One month in and we’ve put some serious kilometres on our cute little Mazda long-term tester. 3,503 in fact. Two big road trips, one with the whole family in tow and one solo only enhanced my adoration for this little rig.
There are a few niggles popping up. For example, the navigation screen crashed on me while I was on the second of those road trips. Apparently turning off the car while I was mid-menu caused it to have a minor kerfuffle. I was in the middle of the “Find Points of Interest Nearby” screen when I saw something outside the car I wanted to look at and turned the car off. When I turned the car back on, the navigation screen went blank and stayed blank. Only after I ejected the SD card and put it back in did the nav system reset. It hasn’t happened again since.
The infotainment system also mysteriously lost the Sirius XM subscription for a short while but has now come back after I reset the subscription code. I don’t know if this issue is a Sirius issue or a Mazda issue.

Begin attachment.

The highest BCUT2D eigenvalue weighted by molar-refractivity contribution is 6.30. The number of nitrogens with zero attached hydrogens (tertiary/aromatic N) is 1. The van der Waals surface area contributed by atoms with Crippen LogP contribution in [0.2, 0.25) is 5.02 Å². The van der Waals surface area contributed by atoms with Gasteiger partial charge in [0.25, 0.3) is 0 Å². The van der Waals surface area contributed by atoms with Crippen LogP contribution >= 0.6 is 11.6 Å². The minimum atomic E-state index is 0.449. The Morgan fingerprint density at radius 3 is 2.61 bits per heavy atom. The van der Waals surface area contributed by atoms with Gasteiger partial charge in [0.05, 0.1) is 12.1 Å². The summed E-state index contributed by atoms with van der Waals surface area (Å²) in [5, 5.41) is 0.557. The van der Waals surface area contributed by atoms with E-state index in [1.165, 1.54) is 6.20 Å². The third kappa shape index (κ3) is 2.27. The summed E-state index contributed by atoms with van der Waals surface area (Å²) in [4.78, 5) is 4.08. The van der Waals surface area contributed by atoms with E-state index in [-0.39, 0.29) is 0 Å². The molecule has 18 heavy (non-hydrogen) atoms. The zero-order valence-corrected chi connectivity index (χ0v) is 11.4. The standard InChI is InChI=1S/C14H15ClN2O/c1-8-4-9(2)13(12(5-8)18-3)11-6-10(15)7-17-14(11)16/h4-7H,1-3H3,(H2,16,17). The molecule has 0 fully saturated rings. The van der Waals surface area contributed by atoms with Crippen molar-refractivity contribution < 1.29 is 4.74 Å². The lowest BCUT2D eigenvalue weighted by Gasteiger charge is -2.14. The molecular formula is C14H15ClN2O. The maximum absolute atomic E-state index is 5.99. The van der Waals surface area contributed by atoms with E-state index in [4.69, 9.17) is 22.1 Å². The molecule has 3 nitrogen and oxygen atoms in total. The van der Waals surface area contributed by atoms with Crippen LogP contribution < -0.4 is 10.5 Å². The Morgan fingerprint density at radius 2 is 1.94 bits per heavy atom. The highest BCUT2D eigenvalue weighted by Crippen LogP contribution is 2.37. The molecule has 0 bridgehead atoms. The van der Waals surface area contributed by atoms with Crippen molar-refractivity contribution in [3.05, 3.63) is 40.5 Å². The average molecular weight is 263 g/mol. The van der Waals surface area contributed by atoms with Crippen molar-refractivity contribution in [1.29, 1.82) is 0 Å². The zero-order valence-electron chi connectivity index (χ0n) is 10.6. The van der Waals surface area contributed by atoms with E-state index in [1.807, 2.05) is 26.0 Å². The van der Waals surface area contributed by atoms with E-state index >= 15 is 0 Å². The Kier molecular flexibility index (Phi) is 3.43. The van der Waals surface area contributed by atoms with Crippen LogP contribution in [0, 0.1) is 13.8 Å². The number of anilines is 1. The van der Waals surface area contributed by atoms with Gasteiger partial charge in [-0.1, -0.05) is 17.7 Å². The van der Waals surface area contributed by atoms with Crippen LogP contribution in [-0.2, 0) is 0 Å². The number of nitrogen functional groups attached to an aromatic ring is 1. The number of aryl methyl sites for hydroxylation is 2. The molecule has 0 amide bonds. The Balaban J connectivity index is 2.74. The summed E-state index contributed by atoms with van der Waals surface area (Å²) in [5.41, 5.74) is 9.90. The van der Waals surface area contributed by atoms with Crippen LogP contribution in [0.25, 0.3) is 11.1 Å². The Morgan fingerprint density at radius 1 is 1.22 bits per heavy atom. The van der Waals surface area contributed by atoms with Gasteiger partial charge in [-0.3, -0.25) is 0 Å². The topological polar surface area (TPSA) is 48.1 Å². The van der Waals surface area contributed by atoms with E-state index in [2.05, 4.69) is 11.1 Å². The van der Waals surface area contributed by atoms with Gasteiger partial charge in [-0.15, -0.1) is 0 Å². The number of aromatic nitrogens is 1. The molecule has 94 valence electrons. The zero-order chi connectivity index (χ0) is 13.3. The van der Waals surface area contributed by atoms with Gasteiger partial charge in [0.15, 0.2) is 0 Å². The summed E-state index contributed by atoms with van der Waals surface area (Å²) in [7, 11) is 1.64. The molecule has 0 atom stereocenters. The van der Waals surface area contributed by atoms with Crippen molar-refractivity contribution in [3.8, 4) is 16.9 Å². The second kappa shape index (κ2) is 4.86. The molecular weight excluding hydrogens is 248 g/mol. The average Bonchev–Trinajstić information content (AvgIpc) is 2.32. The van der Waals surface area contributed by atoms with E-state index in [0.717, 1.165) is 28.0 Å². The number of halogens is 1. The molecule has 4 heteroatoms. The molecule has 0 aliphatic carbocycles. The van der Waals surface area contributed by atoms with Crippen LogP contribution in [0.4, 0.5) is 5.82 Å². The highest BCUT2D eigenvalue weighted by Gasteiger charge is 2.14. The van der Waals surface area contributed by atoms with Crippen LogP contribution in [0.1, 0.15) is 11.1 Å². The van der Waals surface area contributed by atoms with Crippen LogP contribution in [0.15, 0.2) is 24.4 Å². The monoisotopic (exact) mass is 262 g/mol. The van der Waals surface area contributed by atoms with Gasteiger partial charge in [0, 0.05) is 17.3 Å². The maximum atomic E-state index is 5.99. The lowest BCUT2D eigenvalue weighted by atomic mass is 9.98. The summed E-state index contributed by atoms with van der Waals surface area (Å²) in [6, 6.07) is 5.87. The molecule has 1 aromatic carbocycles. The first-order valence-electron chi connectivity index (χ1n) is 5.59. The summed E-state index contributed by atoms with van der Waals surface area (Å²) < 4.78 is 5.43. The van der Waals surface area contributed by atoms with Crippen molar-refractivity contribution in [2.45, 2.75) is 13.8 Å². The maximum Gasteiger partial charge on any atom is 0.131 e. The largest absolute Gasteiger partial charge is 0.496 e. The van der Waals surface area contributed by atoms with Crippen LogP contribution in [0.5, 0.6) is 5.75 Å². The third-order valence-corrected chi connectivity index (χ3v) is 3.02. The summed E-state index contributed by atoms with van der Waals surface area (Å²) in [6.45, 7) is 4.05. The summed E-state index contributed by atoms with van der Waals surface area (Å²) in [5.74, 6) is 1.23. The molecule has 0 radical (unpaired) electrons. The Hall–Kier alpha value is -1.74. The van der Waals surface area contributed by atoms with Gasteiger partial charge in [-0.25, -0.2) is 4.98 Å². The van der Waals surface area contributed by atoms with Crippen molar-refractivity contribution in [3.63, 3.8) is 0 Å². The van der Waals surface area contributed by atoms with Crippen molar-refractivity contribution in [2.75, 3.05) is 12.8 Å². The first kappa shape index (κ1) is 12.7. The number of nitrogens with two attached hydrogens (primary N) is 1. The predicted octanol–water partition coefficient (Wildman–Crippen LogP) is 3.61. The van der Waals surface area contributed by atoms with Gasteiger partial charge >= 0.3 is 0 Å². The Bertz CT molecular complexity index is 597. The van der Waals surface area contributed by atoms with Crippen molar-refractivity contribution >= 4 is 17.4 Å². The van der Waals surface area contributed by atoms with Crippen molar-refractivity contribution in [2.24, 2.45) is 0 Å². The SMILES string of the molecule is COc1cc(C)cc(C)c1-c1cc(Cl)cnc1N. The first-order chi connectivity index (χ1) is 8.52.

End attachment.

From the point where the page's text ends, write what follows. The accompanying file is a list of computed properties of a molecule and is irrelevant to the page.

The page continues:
I also can’t figure out how to turn the rear interior light on without also turning on the front set – which meant I couldn’t let Maddie use the light to read as we drove home in the dark. Speaking of, Maddie pointed out that there are no cupholders for her back there. There’s no fold-down armrest or anything, the middle seat is simply solid. This and the lack of an armrest console are two “cheap outs” that I think are excessive.
And that’s a real shame, because everywhere else the CX-3 feels anything but cheap. In fact it puts some more expensive cars to absolute shame.
The suede inserts in the door are a particular pleasure of mine, and the leather seats are white, but somehow manage to repel stains beautifully. So far I’ve challenged them with hot chocolate, a mango smoothie and a raspberry ring pop – one spray of interior cleaner and a wipe with a microfibre cloth sorted the problem every time. Bill Clinton would have been home free.
Far more importantly, the ride is refined and smooth. I took the CX-3 on a jaunt around the back roads of Eastern Ontario, winding roads with elevation changes, surface changes and unexpected dips, potholes and bumps.